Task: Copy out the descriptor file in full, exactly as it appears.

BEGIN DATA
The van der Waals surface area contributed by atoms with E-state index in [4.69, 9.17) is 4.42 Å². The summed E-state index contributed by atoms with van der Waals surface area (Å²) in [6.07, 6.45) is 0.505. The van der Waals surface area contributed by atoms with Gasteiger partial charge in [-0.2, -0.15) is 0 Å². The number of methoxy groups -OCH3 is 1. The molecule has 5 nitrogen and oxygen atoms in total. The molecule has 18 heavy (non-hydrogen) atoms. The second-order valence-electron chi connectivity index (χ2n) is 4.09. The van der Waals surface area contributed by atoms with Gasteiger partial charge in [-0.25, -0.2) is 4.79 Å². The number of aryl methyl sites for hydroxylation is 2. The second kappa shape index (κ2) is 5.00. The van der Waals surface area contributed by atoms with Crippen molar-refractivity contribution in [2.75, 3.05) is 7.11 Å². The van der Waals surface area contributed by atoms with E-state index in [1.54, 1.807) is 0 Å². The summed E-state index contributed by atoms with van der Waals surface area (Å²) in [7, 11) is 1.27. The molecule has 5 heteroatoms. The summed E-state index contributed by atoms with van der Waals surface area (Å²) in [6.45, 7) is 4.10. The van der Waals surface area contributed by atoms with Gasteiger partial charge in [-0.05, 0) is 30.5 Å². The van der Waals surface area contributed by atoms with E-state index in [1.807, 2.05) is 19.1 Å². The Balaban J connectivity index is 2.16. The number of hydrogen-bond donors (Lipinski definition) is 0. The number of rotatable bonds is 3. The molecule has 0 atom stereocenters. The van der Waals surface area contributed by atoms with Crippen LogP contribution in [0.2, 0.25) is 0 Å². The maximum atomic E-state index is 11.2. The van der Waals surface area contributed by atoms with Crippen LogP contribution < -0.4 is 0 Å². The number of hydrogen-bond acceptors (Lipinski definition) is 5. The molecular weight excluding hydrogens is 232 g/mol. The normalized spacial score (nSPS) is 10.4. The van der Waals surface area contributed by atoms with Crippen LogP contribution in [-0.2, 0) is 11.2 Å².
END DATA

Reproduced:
The van der Waals surface area contributed by atoms with E-state index in [4.69, 9.17) is 4.42 Å². The summed E-state index contributed by atoms with van der Waals surface area (Å²) in [6.07, 6.45) is 0.505. The van der Waals surface area contributed by atoms with Gasteiger partial charge in [-0.2, -0.15) is 0 Å². The number of methoxy groups -OCH3 is 1. The molecule has 5 nitrogen and oxygen atoms in total. The molecule has 18 heavy (non-hydrogen) atoms. The second-order valence-electron chi connectivity index (χ2n) is 4.09. The van der Waals surface area contributed by atoms with Gasteiger partial charge in [-0.25, -0.2) is 4.79 Å². The number of aryl methyl sites for hydroxylation is 2. The second kappa shape index (κ2) is 5.00. The van der Waals surface area contributed by atoms with Crippen molar-refractivity contribution in [2.75, 3.05) is 7.11 Å². The van der Waals surface area contributed by atoms with E-state index in [1.54, 1.807) is 0 Å². The summed E-state index contributed by atoms with van der Waals surface area (Å²) in [7, 11) is 1.27. The molecule has 5 heteroatoms. The summed E-state index contributed by atoms with van der Waals surface area (Å²) in [6.45, 7) is 4.10. The van der Waals surface area contributed by atoms with Gasteiger partial charge in [-0.05, 0) is 30.5 Å². The van der Waals surface area contributed by atoms with E-state index in [1.807, 2.05) is 19.1 Å². The Balaban J connectivity index is 2.16. The number of hydrogen-bond donors (Lipinski definition) is 0. The number of rotatable bonds is 3. The molecule has 0 atom stereocenters. The van der Waals surface area contributed by atoms with Crippen LogP contribution in [0.2, 0.25) is 0 Å². The maximum atomic E-state index is 11.2. The van der Waals surface area contributed by atoms with Crippen LogP contribution < -0.4 is 0 Å². The number of hydrogen-bond acceptors (Lipinski definition) is 5. The molecular weight excluding hydrogens is 232 g/mol. The normalized spacial score (nSPS) is 10.4. The van der Waals surface area contributed by atoms with Crippen LogP contribution in [-0.2, 0) is 11.2 Å².